Property measurement has wide variations within and across countries. There is a coalition currently working towards evolving a universal standard, but the challenge is to get governments to adopt them
India follows the international system for weights and measures where distance is expressed in kilometres, weight in kilograms and volume in litres. Even as this has been accepted widely across the country, this, however, does not extend to the measurement of area and especially so for property.
The problem is not about acres and hectares, or square yards and square metres. Across states, there are wide variations in the very nature of land measurement, and in the case of a built space, the area to be measured for calculation of stamp duty and market value.
“In India stamp duty and registration is calculated based on the carpet area. However, its market value or rent is calculated on the super built up area or gross leasable area,” says Subhankar Mitra, Head – Strategic Consulting (West), JLL India.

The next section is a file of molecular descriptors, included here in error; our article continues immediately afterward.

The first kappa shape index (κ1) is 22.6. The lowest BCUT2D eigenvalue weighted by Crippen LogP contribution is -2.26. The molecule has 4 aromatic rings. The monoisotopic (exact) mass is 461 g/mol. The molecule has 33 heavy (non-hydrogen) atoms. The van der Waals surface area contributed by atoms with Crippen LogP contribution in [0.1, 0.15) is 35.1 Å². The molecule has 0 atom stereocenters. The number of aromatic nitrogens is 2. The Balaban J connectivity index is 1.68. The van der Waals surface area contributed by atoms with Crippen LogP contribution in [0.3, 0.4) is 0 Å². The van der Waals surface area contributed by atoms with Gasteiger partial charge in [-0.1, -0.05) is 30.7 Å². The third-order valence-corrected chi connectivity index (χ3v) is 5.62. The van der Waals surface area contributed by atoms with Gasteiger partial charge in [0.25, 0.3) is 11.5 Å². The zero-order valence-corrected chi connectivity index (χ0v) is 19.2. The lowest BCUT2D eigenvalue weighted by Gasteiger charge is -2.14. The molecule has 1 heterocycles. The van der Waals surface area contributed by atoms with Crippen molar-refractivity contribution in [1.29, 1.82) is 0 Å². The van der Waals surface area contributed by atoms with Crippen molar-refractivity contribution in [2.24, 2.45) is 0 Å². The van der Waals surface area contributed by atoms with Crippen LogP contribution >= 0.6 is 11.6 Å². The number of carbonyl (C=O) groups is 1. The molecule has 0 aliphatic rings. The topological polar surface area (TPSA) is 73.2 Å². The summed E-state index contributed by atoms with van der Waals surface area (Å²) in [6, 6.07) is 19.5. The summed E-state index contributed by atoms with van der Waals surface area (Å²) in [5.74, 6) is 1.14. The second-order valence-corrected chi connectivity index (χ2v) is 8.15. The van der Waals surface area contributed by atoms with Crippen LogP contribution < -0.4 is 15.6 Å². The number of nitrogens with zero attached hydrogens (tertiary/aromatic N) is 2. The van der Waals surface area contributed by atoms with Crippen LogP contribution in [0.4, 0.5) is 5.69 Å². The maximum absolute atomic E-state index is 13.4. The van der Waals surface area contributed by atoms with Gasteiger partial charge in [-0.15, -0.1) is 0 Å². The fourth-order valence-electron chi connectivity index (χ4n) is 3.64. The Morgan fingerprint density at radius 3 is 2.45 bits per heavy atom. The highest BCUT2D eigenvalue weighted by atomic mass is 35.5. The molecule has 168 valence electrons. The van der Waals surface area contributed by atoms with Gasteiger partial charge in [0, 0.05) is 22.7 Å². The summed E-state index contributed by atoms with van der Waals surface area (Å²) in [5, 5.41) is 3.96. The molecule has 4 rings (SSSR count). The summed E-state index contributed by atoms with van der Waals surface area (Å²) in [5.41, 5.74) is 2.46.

Even if the definition of carpet area remains more or less the same across cities and states, there is a difference while calculating super built up area or gross leasable area. Every city has different norms for floor space index or FSI.
“The area exempted from the calculation of FSI is also different. For example, in Mumbai, lobby, flower bed, balcony etc. are not considered in FSI but calculated separately under fungible FSI for which a premium is charged from the builder. But in Hyderabad, everything is included in FSI calculation,” says Mitra, adding that Tier II cities are better on this score than Tier I cities.
This problem, however, is not restricted to India, but is prevalent across some developed markets as well.
“An example is the way floor space is calculated. In India, the concept of super areas have been used to include outdoor swimming pools, stairs, and common areas such as pavements. In parts of the Middle East, floor areas can include the hypothetical maximum number of floors that could be built on the existing foundations. In Australia, measurements have included outdoor parking spaces, even when they are not physically adjoined to the property itself,” says Sachin Sandhir, MD, RICS South Asia, a body engaged in setting standards and certification for the real estate industry.
RICS, in a study on measuring floor spaces for commercial properties, has come across a variety of practices and the study showed that